Whatever the age and number of your children, whatever work you do, in home and out, whether you do it alone or with a partner, whether you buy all organic and cook your meals from scratch or hit up the Chik-Fil-A drive thru more than you’d like to admit: YOU ARE NOT ALONE. Many of us are stumbling through motherhood like a lost hiker in the wilderness, hoping that we find someone else who can help us trudge through the remainder of our journey.

As a clinician, one of the most impactful things I’ve observed in a client’s journey of change is their support system: the larger and more connected it is, the more movement they experience in a shorter amount of time. If this post struck a chord in you, I’d encourage you to take some time to self-reflect: why do you feel this was impactful to you? How do you feel you’re doing as a person, as a partner, as a parent, or as a friend? Have you felt a little lost and alone lately? Do you have a support system that you can tap in to for companionship in your own journey? For me, when I’ve felt my most alone, I reach for those who will sit with me in my hopelessness and just be present. If you read this paragraph and thought, “Well, I don’t have a support system to lean in to”, I would encourage you to look for a local mom’s group. Often times they can be found by searching on social media, calling local churches and community organizations, or even contacting a local mommy and baby store.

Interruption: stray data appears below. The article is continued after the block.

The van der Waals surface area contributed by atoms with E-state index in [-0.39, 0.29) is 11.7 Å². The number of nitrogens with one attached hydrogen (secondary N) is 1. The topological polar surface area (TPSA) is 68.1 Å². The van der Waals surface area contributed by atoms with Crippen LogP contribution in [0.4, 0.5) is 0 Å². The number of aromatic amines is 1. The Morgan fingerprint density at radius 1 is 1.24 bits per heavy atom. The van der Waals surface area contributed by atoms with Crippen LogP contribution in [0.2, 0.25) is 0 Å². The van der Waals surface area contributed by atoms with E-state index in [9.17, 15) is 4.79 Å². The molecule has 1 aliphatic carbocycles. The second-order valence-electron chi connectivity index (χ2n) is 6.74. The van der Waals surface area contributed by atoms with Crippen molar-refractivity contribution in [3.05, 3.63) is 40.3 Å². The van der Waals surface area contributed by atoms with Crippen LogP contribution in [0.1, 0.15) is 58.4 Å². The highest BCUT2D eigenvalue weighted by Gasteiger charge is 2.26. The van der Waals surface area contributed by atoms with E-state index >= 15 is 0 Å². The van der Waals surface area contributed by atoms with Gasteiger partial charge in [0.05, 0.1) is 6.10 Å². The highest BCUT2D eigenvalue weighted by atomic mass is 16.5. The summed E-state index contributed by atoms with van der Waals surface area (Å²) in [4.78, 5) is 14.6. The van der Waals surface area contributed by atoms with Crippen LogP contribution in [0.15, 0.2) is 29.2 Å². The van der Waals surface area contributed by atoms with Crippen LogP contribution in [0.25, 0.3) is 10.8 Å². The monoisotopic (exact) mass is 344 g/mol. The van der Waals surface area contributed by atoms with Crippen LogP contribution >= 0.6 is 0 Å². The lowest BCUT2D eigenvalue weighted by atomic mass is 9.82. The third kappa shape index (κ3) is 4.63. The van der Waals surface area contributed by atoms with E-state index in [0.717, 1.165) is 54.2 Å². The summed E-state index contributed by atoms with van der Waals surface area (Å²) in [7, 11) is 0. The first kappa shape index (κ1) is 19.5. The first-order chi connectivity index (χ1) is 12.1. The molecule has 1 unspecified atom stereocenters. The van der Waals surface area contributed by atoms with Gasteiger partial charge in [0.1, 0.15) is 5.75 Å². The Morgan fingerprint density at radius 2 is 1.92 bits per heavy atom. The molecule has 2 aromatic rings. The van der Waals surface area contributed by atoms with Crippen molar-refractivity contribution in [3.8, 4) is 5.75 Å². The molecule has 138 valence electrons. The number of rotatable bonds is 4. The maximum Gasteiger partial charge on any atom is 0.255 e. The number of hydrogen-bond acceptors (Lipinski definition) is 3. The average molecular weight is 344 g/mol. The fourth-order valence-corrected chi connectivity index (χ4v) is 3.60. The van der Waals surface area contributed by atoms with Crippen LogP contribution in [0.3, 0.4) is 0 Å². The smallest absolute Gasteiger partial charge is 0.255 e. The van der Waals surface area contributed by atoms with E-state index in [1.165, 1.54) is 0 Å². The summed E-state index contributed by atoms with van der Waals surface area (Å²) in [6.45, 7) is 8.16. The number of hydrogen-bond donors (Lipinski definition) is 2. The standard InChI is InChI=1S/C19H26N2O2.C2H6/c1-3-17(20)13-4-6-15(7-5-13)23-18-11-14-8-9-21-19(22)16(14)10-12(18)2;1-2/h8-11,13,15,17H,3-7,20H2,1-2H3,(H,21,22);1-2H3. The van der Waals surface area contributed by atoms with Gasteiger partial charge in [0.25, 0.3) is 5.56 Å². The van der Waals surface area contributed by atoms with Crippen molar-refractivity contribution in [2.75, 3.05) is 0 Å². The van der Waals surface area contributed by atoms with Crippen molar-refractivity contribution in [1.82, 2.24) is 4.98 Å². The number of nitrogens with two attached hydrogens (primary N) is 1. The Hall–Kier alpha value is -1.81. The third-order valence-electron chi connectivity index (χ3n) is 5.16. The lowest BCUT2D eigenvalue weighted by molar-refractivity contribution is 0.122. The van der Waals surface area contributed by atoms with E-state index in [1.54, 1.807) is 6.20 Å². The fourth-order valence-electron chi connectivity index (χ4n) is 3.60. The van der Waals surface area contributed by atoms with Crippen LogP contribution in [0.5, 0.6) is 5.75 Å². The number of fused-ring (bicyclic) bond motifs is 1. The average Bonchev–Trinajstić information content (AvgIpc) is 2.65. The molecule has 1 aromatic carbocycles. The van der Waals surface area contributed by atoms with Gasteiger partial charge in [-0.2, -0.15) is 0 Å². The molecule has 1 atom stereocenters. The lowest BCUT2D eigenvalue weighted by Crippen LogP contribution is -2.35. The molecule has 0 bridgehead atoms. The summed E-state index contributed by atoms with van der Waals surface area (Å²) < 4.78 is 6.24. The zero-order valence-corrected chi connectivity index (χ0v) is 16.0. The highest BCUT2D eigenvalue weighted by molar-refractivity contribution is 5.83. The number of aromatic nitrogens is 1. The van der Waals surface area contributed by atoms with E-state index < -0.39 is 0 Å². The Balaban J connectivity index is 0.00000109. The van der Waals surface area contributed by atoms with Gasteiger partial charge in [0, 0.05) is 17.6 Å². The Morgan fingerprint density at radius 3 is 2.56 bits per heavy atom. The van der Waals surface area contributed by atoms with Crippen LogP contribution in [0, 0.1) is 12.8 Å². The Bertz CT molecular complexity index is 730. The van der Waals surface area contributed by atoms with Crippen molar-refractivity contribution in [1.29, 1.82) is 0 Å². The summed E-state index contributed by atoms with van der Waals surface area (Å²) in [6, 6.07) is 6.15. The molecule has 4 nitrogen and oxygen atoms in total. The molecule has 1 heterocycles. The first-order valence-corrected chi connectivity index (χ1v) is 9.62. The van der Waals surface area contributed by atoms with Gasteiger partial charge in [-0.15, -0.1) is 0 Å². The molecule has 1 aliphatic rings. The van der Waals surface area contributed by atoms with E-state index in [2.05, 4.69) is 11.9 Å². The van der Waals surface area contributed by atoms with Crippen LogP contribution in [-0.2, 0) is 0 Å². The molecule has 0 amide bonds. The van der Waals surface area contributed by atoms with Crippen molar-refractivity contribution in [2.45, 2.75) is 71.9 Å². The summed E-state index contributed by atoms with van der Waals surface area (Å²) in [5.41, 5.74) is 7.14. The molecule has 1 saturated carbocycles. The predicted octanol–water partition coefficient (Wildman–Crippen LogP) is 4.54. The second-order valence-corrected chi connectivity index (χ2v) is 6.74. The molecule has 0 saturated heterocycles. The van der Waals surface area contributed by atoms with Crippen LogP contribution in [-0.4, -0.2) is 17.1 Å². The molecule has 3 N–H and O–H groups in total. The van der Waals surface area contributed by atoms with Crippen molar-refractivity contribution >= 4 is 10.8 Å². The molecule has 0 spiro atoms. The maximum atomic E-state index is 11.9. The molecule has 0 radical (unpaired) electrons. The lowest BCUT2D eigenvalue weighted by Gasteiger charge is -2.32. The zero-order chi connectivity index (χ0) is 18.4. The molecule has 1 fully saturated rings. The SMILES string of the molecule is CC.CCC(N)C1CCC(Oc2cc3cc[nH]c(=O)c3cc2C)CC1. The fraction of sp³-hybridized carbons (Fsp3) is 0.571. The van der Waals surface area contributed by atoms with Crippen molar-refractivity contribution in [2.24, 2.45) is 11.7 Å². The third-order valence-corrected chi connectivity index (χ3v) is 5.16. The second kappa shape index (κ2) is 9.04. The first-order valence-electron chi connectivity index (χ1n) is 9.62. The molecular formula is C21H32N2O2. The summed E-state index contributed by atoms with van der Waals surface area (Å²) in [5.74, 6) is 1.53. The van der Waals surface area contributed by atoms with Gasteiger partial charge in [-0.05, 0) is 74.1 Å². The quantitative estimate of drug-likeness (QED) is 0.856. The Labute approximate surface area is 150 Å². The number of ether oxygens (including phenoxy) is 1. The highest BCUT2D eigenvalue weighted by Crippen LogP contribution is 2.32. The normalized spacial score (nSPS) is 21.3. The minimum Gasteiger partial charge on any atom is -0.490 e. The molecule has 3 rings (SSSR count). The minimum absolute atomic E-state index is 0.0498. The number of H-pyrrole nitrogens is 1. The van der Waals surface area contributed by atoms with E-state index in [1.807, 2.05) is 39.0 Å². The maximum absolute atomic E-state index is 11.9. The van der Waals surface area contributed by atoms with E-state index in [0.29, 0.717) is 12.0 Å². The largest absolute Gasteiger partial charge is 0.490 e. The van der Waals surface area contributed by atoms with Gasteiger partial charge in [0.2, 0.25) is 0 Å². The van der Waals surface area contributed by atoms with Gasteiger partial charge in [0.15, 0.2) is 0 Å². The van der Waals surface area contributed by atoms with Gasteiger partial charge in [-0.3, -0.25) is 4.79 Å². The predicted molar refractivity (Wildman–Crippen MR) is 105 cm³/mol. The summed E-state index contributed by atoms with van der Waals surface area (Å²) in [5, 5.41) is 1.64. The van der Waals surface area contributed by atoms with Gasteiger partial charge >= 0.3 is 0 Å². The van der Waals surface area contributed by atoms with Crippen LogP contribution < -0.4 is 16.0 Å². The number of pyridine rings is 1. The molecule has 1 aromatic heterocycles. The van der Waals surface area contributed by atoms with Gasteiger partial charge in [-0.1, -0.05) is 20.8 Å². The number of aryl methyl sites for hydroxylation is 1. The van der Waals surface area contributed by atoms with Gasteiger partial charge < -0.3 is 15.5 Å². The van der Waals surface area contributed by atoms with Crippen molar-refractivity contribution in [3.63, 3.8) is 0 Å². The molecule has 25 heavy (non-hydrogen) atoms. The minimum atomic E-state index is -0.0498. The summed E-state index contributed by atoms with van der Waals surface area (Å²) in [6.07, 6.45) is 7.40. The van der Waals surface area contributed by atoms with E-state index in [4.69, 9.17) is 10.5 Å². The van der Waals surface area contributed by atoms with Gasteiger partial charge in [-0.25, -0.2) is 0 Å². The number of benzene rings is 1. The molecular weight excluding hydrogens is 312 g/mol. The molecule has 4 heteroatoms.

If you are local to Kansas City,  a fellow therapist, Teressa Thurwanger, and I are hosting a workshop for mothers titled Motherhood in the Wilderness. If you’d like to join us, you can sign up here! Want more information about this workshop? Check out the information page on my group website for additional info or contact me through the contact page.

Was this piece impactful for you? Feel free to leave a comment! I welcome comments on my posts and encourage open, respectful and purposeful dialogue. I reserve the right to delete comments that insult, degrade, or shame other commenters.